Monkeypox Outbreak: Should DC area schools be concerned?
WASHINGTON - While the coronavirus pandemic seems to be winding down, children going back to school could face a new risk this year, the monkeypox virus.
Monkeypox has been declared a national health emergency but, so far, there has been little guidance on how schools should prepare. Some teachers and parents are wondering how concerned they need to be about it spreading in the classroom.
There have only been five known cases of monkeypox among children across the country and one Illinois daycare worker has tested positive. But as classrooms fill up after summer, there are worries that those numbers could jump.
READ MORE: Infant diagnosed with monkeypox in DC, officials say
Randi Weingarten, the president of the American Federation of Teachers, spoke with FOX 5 New York about monkeypox in schools.
"We've asked the federal government and the CDC to put out real protocols in terms of best practices when it comes to monkeypox," Weingarten says.
She says coronavirus remains a bigger concern for teachers.
Some pediatricians say they are fielding questions from parents about the virus.
As of Thursday, the Centers for Disease Control and Prevention (CDC) has reported 319 monkeypox cases in D.C., 236 in Maryland, and 175 in Virginia.
Monkeypox Signs, Symptoms and Prevention from the CDC:
Monkeypox is a rare disease caused by infection with the monkeypox virus. Monkeypox virus is part of the same family of viruses as smallpox. Monkeypox symptoms are similar to smallpox symptoms, but milder; and monkeypox is rarely fatal. Monkeypox is not related to chickenpox.
Symptoms of monkeypox can include:
- Muscle aches and backache
- Swollen lymph nodes
- A rash that can look like pimples or blisters that appears on the face, inside the mouth, and on other parts of the body, like the hands, feet, chest, genitals, or anus.
The rash goes through different stages before healing completely. The illness typically lasts 2-4 weeks. Sometimes, people get a rash first, followed by other symptoms. Others only experience a rash.
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Monkeypox spreads in different ways. The virus can spread from person-to-person through:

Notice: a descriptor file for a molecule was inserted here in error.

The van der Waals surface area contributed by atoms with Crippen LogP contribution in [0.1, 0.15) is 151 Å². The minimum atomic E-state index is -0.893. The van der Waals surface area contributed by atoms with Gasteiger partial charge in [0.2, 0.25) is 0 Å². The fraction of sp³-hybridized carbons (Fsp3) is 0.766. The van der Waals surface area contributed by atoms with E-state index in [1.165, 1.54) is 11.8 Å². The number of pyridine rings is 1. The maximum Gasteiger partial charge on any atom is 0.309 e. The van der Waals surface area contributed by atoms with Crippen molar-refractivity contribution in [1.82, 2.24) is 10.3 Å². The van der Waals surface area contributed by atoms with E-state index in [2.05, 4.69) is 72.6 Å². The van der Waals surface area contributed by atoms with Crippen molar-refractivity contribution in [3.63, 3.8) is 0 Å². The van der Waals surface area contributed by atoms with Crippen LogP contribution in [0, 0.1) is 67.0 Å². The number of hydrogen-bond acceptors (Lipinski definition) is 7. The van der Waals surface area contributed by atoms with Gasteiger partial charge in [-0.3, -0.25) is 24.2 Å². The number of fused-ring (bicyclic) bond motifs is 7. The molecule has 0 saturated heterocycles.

- Direct contact with the infectious rash, scabs, or body fluids
- Respiratory secretions during prolonged, face-to-face contact, or during intimate physical contact.
- Touching items (such as clothing or linens) that previously touched the infectious rash or body fluids
It’s also possible for people to get monkeypox from infected animals, either by being scratched or bitten by the animal or by preparing or eating meat or using products from an infected animal.
Monkeypox can spread from the time symptoms start until the rash has fully healed and a fresh layer of skin has formed. The illness typically lasts 2-4 weeks. People who do not have monkeypox symptoms cannot spread the virus to others.
Take the following steps to prevent getting monkeypox:
- Avoid close, skin-to-skin contact with people who have a rash that looks like monkeypox.
- Do not make intimate physical contact with a person with monkeypox.
- Do not touch the rash or scabs of a person with monkeypox.
- Do not share eating utensils or cups with a person with monkeypox.
- Do not handle or touch the bedding, towels, or clothing of a person with monkeypox.
- Wash your hands often with soap and water or use an alcohol-based hand sanitizer.
READ MORE: DC Health provides weekly monkeypox vaccination clinics for eligible residents
If you are sick with monkeypox:
- Isolate at home
- If you have an active rash or other symptoms, stay in a separate room or area away from people or pets you live with, when possible.